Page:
Rollicking A’s on way to the wildest card

© Stan Szeto-USA TODAY Sports

Art Spander

OAKLAND — For the Oakland Athletics, it’s the wildest card. They’re winning games when it matters. They’re beating contenders, and that always matters.

They’re laughing and goofing and playing the post-game music at ear-splitting volume, acting like the young men they are, acting like ballplayers who understand what they are doing — as well as what they might do.

Three games out of four from the Astros, who with Justin Verlander are the team that two seasons ago won the World Series. Then, after that lone defeat on Sunday, three games out of three from the Yankees, who with their booming bats — the Bronx Bombers — are the pick of some to win the World Series this season.

Yes, a sweep, accomplished Thursday night with a 5-3 win at the Coliseum before a crowd of 24,758, which was a bit larger than that of Wednesday night — and that was a bit larger than the crowd Tuesday night.

Bob Melvin, the A’s manager, was playing it cautiously, as a manager must until the last game, which the A’s hope comes along in October. But Melvin knows what his team did.

They showed up for the showdown.

They had magnificent pitching — Thursday night Tanner Roark, Tuesday night Homer Bailey, both acquired in July trades. How are those deals working out?

They had timely hitting, or is that a cliché? They had the necessary fine defense.

Before the first pitch Thursday, when there were more media in the dugout than people in uniform, Melvin, who grew up in Menlo Park, who played for that Giants and of course now makes decisions for the A’s, was talking about, well, everything, answering questions about history and rivalry.

No game Friday and then two games against the Giants in Oakland, is, well, strange if not unappreciated.

“We specialize in weekends,” Melvin said, “and then having a Friday off, it seems like it should be a weekday when you come back.”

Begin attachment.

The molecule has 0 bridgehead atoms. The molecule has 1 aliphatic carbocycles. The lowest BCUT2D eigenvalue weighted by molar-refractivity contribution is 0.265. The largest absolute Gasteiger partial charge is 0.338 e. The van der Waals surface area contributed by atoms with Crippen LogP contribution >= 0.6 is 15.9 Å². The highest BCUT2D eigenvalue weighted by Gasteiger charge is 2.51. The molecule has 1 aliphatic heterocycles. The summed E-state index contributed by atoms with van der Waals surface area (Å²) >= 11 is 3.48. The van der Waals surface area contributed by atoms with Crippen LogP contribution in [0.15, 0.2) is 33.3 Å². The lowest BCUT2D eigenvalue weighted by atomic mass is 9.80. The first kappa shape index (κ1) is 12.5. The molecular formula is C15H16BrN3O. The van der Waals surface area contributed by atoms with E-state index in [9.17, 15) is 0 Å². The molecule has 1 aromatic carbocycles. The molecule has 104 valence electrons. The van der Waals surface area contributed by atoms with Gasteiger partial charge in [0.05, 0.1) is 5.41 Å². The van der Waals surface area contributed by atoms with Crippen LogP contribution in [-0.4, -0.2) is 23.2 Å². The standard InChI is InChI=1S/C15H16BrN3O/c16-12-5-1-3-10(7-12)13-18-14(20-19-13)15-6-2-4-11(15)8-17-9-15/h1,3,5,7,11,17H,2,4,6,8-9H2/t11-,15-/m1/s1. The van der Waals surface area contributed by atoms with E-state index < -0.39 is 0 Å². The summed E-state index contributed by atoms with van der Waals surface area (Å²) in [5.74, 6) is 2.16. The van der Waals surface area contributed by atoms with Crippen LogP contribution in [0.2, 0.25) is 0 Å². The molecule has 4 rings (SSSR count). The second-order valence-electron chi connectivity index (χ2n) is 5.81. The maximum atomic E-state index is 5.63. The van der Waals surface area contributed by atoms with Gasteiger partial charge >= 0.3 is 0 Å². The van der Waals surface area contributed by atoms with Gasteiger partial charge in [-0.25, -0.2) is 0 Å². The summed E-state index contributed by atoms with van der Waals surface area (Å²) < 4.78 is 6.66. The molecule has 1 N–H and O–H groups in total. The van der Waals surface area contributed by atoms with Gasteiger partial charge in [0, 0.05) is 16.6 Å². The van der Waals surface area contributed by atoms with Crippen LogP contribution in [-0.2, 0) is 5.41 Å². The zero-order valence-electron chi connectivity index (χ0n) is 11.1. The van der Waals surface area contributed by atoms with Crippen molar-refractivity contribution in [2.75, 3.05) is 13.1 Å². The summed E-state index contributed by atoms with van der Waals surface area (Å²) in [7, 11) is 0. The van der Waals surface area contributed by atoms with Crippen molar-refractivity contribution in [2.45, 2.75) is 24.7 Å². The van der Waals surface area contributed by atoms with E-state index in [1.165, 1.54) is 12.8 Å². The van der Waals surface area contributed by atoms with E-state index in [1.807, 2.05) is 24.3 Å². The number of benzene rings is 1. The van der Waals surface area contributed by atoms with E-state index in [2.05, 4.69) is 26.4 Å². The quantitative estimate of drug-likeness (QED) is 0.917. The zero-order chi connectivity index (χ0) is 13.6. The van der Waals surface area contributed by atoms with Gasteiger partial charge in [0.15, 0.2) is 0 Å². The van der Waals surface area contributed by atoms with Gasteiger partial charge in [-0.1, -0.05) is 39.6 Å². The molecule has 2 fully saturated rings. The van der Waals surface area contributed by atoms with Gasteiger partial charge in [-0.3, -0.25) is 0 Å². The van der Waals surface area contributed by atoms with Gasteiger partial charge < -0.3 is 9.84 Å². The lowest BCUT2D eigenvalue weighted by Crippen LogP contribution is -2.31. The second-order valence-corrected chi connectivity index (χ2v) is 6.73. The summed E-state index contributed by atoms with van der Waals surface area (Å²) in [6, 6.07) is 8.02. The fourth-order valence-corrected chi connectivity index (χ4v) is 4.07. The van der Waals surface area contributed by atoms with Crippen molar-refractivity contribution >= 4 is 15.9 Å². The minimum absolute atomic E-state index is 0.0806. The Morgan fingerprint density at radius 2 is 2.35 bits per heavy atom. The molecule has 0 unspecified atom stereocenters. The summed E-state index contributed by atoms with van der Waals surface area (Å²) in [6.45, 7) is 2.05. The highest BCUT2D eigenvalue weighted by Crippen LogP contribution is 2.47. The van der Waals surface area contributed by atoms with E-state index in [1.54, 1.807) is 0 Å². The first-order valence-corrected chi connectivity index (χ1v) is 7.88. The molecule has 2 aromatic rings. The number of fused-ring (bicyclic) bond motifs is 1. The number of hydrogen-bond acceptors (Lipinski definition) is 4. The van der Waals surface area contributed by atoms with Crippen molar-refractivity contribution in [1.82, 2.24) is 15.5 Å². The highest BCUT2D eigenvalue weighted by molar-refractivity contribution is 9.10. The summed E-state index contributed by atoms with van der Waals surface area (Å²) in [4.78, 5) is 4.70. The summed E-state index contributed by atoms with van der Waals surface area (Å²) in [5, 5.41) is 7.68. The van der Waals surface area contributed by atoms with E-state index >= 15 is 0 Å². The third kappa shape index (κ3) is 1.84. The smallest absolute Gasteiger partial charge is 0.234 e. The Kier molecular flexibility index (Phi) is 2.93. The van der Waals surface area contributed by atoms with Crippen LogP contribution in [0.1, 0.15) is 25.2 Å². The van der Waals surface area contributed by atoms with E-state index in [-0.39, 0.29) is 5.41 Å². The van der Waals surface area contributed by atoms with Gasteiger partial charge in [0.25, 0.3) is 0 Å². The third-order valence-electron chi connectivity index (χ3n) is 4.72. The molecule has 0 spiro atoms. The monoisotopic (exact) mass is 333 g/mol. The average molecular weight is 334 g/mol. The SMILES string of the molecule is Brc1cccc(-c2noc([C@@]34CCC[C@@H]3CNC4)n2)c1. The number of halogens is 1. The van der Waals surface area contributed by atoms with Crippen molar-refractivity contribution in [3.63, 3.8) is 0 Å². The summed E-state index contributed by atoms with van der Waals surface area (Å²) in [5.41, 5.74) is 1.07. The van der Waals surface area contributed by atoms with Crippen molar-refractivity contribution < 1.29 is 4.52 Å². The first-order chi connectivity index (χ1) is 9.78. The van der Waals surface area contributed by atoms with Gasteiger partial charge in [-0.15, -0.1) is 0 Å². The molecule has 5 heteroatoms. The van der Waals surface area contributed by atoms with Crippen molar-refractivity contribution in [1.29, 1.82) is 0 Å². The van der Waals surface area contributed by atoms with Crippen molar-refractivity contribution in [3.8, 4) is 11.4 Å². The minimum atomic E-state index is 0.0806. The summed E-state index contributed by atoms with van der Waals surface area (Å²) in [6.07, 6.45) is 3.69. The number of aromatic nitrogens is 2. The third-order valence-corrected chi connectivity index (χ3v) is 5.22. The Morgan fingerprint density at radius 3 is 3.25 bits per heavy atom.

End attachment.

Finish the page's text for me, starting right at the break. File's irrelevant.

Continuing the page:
But the A’s, on a roll, are coming back against the team across the Bay. Remember the billboard at the Bay Bridge that said the Giants built a ballpark and the A’s won four World Series? That was before San Francisco won any.

The Giants are surely team as stunned — three straight losses to the Cubs, and overall four in a row — as the Athletics are elated. Yes, the Giants are good, although not as good as the A’s. And Oakland plays the Yankees three more times, next weekend in New York.

But Roark, who came from the Reds on July 31, is impressed — while being one of factors making the impression. He struck out seven and allowed only two runs in 6.1 innings. He walked nobody.

“Walks in general will kill you,” he said. “You have to limit those. You have to challenge guys, attack, move the ball up and down. These guys, the players, the coaches, are fighters.”

And laughers.

“It’s a lot of fun,” said Roark, who played his college ball at the University of Illinois. “All these guys love to mess around. I’m right there with them, trash talking. There’s always some sort of competition, games in the clubhouse. Today we were shooting baskets. We get to know each other, become better teammates.”

What the best of us don’t know but can guess is that even with more than a month of play remaining, the A’s have all but locked up one of those wildest card spots in the postseason.

This is the time a team needs to play its best, and months after that ragged April start, Oakland is doing that, all the pieces fitting as well as anybody in the A’s organization could have envisioned.

Six out of seven from two of the top teams in the majors? “We’ve got to continue to focus and ride the momentum we’ve had,” Melvin said, “because it’s one of the better homestands we’ve had.”

Six out of seven from the ‘stros and Yanks? It’s simply and clearly the best they’ve had. So far.